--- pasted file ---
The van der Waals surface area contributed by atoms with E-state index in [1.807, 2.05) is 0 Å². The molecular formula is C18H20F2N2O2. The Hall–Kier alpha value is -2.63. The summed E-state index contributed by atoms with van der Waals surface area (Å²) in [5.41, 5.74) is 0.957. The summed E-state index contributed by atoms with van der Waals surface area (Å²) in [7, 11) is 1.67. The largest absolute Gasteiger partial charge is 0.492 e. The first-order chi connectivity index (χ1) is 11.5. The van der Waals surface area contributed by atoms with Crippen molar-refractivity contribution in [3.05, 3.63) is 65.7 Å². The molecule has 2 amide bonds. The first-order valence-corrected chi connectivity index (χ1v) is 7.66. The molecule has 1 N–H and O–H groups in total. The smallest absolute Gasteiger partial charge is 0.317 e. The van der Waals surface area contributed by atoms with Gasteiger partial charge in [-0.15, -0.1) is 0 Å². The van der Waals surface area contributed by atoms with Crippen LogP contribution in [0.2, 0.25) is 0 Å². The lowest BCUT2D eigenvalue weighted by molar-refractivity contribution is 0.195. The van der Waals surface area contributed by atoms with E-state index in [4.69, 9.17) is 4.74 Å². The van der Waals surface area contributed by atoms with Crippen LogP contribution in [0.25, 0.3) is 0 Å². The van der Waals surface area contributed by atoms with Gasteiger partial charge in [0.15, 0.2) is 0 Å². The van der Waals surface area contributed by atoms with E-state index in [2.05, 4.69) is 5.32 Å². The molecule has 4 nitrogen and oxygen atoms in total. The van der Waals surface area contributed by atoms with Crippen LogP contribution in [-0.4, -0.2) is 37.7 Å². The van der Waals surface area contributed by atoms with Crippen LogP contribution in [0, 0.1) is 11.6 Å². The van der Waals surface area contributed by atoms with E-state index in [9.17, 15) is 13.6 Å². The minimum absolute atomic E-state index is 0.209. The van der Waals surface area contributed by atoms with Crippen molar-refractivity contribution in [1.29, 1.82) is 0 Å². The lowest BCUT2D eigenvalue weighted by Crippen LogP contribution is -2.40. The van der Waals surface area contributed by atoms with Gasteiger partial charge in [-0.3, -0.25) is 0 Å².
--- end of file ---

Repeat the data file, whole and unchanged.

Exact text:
The van der Waals surface area contributed by atoms with E-state index in [1.807, 2.05) is 0 Å². The molecular formula is C18H20F2N2O2. The Hall–Kier alpha value is -2.63. The summed E-state index contributed by atoms with van der Waals surface area (Å²) in [5.41, 5.74) is 0.957. The summed E-state index contributed by atoms with van der Waals surface area (Å²) in [7, 11) is 1.67. The largest absolute Gasteiger partial charge is 0.492 e. The first-order chi connectivity index (χ1) is 11.5. The van der Waals surface area contributed by atoms with Crippen molar-refractivity contribution in [3.05, 3.63) is 65.7 Å². The molecule has 2 amide bonds. The first-order valence-corrected chi connectivity index (χ1v) is 7.66. The molecule has 1 N–H and O–H groups in total. The smallest absolute Gasteiger partial charge is 0.317 e. The van der Waals surface area contributed by atoms with Gasteiger partial charge in [-0.15, -0.1) is 0 Å². The van der Waals surface area contributed by atoms with Crippen LogP contribution in [0.2, 0.25) is 0 Å². The lowest BCUT2D eigenvalue weighted by molar-refractivity contribution is 0.195. The van der Waals surface area contributed by atoms with E-state index in [4.69, 9.17) is 4.74 Å². The van der Waals surface area contributed by atoms with Crippen LogP contribution in [0.25, 0.3) is 0 Å². The van der Waals surface area contributed by atoms with Gasteiger partial charge in [0.15, 0.2) is 0 Å². The van der Waals surface area contributed by atoms with E-state index in [2.05, 4.69) is 5.32 Å². The molecule has 4 nitrogen and oxygen atoms in total. The van der Waals surface area contributed by atoms with Crippen LogP contribution in [-0.4, -0.2) is 37.7 Å². The van der Waals surface area contributed by atoms with Crippen LogP contribution in [0, 0.1) is 11.6 Å². The van der Waals surface area contributed by atoms with E-state index in [9.17, 15) is 13.6 Å². The minimum absolute atomic E-state index is 0.209. The van der Waals surface area contributed by atoms with Crippen molar-refractivity contribution in [1.29, 1.82) is 0 Å². The lowest BCUT2D eigenvalue weighted by Crippen LogP contribution is -2.40. The van der Waals surface area contributed by atoms with Gasteiger partial charge in [-0.3, -0.25) is 0 Å².